City councillors yesterday took a decision to use unspent funds allocated for the second phase of the Kitty Market restoration project to undertake emergency drainage works in South Georgetown constituencies.
A December 7th, 2017 decision to use $50 million from the $200 million Georgetown Restoration Programme for the market works was annulled upon a motion tabled by Councillor Oscar Clarke, of the APNU+AFC.
The motion was seconded by fellow APNU+AFC councillor Heston Bostwick.
Areas in South Georgetown, including North, South, East and West Ruimveldt, East La Penitence and Riverview, have been flooded in recent weeks during May/June rains. Streets in North Ruimveldt at present have been inundated for weeks as flooding frequently recurs in the community due to poor drainage.
After an hour-long debate, with councillors speaking for and against the motion, 16 councillors, including Team Legacy’s Carolyn Caesar-Murray, voted in favour of the motion, while PPP/C councillors Bishram Kuppen and Khame Sharma abstained with APNU Councillor Wellton Clarke. Carlyle Goring, AFC constituency councillor for Kitty/Subryanville, voted against the motion.
Clarke’s motion said Mayor Patricia Chase-Green met with community leaders and other residents three weeks ago. “In some areas storm water remains on parapets, thoroughfares and other reserves with no sign of abatement. This has potential for huge public and environmental health challenges. It is also affecting the integrity of physical properties of residents in those communities,” it stated.
With the council not in possession of the money to undertake the immediate drainage works, the motion noted that it has received the blessing of central government to reassign the use of the funds after an approach by the Mayor’s office.
Clarke noted that during a discussion at Cabinet, Communities Minister Ronald Bulkan committed to making the money available. He stated that the minister in his wisdom had initially suggested that since the $50 million that was made available for phase two of the market restoration was not used, it should be redirected and that was agreed upon.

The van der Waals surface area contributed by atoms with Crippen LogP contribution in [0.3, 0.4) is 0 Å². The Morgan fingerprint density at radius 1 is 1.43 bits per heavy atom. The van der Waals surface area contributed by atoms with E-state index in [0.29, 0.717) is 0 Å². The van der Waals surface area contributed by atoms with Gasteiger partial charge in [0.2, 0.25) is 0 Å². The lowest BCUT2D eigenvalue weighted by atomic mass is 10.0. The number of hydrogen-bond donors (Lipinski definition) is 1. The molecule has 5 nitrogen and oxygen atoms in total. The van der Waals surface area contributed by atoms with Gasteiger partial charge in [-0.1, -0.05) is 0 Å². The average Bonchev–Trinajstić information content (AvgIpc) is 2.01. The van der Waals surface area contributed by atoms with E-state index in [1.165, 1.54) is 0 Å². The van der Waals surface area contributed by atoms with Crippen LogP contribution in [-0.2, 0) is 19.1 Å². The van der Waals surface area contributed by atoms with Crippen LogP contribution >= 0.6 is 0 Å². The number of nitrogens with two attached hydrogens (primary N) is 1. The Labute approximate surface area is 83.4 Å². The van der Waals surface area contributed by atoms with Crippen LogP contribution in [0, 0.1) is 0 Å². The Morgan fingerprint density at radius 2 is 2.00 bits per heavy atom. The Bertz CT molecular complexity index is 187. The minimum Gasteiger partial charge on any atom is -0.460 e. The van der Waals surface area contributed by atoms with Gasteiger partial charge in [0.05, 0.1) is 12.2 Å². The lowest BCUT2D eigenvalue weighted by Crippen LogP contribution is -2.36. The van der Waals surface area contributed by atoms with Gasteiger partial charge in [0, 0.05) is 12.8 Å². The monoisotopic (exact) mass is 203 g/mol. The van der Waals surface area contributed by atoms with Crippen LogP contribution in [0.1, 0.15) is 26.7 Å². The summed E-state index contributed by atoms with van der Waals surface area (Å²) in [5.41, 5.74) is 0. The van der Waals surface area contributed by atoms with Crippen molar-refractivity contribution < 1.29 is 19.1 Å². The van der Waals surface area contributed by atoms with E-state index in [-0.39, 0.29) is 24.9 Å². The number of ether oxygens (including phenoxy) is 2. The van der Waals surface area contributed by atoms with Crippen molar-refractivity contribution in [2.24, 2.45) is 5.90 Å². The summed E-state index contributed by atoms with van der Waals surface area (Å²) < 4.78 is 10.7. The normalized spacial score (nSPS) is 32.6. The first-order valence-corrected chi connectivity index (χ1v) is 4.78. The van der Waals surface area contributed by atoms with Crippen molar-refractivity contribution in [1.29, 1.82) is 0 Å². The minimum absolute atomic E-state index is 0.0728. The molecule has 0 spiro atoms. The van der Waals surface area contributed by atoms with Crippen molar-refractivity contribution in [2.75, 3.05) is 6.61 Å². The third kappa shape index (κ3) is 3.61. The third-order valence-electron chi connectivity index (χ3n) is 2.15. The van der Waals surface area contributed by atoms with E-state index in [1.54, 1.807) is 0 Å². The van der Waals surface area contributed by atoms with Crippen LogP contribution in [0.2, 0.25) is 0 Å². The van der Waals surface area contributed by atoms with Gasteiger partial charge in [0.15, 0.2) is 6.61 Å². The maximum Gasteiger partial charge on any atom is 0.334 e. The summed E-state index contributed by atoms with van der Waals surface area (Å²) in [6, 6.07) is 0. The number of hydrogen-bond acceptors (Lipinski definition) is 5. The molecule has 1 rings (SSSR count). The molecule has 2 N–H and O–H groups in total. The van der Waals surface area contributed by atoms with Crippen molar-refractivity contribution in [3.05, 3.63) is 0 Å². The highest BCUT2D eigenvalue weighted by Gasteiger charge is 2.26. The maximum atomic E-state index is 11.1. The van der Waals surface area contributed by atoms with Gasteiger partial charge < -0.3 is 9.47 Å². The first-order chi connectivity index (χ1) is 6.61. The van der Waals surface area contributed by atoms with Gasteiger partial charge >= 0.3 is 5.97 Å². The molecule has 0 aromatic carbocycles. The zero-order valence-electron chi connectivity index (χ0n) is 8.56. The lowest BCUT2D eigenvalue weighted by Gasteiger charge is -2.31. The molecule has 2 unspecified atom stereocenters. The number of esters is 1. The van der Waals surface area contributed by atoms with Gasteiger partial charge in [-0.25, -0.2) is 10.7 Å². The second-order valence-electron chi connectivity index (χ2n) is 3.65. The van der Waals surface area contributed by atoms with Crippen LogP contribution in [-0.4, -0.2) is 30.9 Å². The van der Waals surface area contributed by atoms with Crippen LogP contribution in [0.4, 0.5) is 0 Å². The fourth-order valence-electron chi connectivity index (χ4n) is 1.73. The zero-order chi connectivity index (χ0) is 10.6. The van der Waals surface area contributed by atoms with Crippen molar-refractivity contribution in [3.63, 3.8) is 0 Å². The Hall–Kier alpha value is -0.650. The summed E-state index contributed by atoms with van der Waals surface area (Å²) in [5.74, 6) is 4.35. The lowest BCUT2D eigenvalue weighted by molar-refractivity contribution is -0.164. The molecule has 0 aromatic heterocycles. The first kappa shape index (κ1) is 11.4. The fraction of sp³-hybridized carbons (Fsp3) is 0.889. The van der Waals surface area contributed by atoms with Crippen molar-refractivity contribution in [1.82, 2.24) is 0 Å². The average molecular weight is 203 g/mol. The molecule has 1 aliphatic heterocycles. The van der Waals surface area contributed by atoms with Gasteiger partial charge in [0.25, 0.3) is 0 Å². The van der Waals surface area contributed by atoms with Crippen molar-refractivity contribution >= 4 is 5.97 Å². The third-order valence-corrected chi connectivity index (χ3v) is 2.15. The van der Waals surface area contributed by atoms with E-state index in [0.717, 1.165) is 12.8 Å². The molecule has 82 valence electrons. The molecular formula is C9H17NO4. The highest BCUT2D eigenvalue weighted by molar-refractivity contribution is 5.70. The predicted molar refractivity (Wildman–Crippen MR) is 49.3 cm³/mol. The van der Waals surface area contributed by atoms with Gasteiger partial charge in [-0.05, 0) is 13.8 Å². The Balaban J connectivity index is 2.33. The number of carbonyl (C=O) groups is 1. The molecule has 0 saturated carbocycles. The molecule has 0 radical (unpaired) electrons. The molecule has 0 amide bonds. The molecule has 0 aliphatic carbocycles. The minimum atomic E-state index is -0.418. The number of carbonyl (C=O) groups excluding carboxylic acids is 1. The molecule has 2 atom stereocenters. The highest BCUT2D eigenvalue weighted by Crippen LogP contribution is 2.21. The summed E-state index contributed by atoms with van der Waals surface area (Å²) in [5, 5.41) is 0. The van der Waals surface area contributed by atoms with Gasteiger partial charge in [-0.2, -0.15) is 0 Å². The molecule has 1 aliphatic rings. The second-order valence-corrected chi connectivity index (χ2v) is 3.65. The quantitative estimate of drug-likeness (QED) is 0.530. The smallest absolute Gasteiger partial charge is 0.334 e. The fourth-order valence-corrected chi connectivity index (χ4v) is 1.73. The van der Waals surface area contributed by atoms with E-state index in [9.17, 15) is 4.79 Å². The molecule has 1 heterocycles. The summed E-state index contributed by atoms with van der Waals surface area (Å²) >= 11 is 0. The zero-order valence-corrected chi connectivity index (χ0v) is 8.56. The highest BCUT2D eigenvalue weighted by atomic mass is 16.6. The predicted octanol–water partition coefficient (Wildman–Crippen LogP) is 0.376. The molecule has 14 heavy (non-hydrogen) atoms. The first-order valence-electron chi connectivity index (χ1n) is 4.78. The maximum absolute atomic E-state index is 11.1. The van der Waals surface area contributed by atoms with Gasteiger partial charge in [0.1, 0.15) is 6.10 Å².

“The Minister wrote to the Mayor of Georgetown indicating to her of the decision in this regard and this motion is a formality… This is a formality and we need to do so, so we do not break the law,” Clarke added.
He said the drainage works are estimated at $61 million and while the $50 million will be sourced from the Restoration Fund, the additional sum would be gifted to the council.
In seeking support of his fellow councillors for the reallocation of the funds, Clarke assured that there was no “ulterior motive” for the decision. “…It is a very straightforward motion, having regard that there is an emergency situation in south Georgetown with the drainage system,” he said.
Also speaking for the motion was its seconder, Bostwick, who said that he was pleased to see the funds directed to a “crisis” project, instead of returning to the Consolidated Fund. “It is better to have this money utilised and bring relief to residents than go back,” he said.
Meanwhile, Goring, while expressing empathy with the residents of South Georgetown, said he was disappointed that the market project is nowhere close to be completed. The project was initiated in 2016. “I am disappointed as councillor of that constituency because we procrastinated and didn’t use the money and now we have to find our own money. This should be a lesson to act and make use of what is given to us. If we had used this money, Central Government would have been able to help some other way,” he lamented.
Goring pointed out that the longer the market takes to be completed, the longer vendors continue to suffer.
Clarke’s motion stated that the cash-strapped council would continue to use its own resources to complete the Kitty Market project.
While the debate was ongoing, Councillor Andrea Marks, of Constituency Six (Cummings Lodge North, Central & South, Pattensen/Turkeyen South) managed to remind the council that the main drains of her constituency also need clearing. “We understand the plight of those people but when are you going to ask for money to come look after my people drains?” she questioned as a burst of laughter erupted from her audience. “Them ain’t remembering me or my area, so I have to get up and remind them,” she added, when she was later told to sit by a fellow councillor.
The works in the community are likely to commence immediately as a plan of action has already been formulated between the Ministries of Communities and Public Infrastructure and M&CC, Clarke informed the council upon the passage of the motion.